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Show me the apps: Here's what's still missing from Chromecast

James Careless | May 9, 2014
At just $35, Google's Chromecast streaming stick is the budget-minded choice for getting web-based content on your TV. A number of popular streaming services support the Chromecast, including Netflix, YouTube, MLB.TV, and most recently Redbox Instant. More are trickling out all the time: we recently heard talk about Slingbox signing onto the service, for example.

At just $35, Google's Chromecast streaming stick is the budget-minded choice for getting web-based content on your TV. A number of popular streaming services support the Chromecast, including Netflix, YouTube, MLB.TV, and most recently Redbox Instant. More are trickling out all the time: we recently heard talk about Slingbox signing onto the service, for example.

Still, competing media streamers like Roku and Apple TV offer more, such as ABC, Disney, ESPN, the NBA and NHL, PBS, and Vimeo, among others. Why don't these services work with Chromecast — especially when many of their own competitors do?

We weren't able to get answers from everyone, but a gratifying number of streaming providers did come though. Their answers about adding Chromecast support fell into three categories...

We plan to

There's only one entrant in the Yes group: Vimeo. "We're looking into adding Chromecast support to our player, but cannot comment on estimated launch time," said Jessica Casano-Antonellis, Vimeo's Director of Communication. "It's an important addition."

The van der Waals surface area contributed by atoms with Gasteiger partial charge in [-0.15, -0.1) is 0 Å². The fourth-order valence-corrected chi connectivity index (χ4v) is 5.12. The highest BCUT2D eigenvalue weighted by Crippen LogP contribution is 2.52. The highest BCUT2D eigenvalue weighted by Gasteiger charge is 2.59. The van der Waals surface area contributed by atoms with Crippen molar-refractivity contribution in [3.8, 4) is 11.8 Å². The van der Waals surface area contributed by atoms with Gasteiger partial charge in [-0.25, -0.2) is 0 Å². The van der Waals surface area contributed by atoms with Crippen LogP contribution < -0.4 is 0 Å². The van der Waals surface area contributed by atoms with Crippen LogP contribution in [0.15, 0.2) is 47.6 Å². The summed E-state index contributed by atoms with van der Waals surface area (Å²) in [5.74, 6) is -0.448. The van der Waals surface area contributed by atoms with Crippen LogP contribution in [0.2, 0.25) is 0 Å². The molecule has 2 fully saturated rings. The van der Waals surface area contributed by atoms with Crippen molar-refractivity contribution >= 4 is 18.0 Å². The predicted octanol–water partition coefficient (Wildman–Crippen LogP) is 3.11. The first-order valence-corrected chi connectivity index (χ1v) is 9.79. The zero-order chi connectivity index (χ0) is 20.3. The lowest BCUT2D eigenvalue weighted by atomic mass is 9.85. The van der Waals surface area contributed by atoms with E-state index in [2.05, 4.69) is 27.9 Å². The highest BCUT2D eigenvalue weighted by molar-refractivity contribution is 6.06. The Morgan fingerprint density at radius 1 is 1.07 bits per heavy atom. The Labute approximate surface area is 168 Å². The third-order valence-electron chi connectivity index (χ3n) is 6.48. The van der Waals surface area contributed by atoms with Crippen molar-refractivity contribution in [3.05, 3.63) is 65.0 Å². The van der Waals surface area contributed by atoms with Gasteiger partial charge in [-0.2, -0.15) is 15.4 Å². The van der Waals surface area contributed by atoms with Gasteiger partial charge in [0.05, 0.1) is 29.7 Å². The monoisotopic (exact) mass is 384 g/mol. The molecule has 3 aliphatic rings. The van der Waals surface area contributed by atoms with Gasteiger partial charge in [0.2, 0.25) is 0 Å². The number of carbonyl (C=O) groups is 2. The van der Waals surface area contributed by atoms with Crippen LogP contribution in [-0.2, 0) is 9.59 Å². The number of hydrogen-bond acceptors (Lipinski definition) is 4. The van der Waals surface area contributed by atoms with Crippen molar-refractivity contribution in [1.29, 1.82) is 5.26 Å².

You can already cast Vimeo from your computer's Chrome browser using the Google Cast extension, but it'll be better when a convenient Chromecast button is built right into Vimeo's mobile apps.

We'd like to

Two streaming services expressed vague desires to support Chromecast without going so far as to say they definitely would. The first was Beats Music.

Beats launched in January, and is busy getting onto as many outlets as it can. When we asked about Chromecast, Beats Music spokesperson Stephanie Saffer replied, " I wanted to point your attention to a recent blog post, which gives a glimpse into where we're heading with streaming music in the home. The post notes, 'We believe music should be part of every aspect of life, and that means making music available in all places and in all forms fans desire.'"

That doesn't really answer the question, but competitor Rdio is on Chromecast, and Spotify has a weird workaround, so Beats should get moving.

PBS expressed vague interest as well. "While we're not on Chromecast yet, we're open to nearly all video distribution platforms, "said Jennifer Rankin Byrne, senior director of media relations. "I would say it's possible, but we don't have anything to announce at this time."

We won't say

Our third category — basically a "no comment" — was the most popular, unfortunately. Take Amazon Instant Video, which is "available on hundreds of devices, including Fire TV, Kindle Fire tablets, iPad, iPhone, iPod touch, Mac, PC, Roku, Xbox, PlayStation, Wii, and connected TVs and Blu-ray players," said Sally Fouts, Amazon's senior PR manager. Glad to hear it, Sally; now what about putting Amazon's content on Chromecast? "I can't speculate on what we may or may not do in the future," she replied.

 

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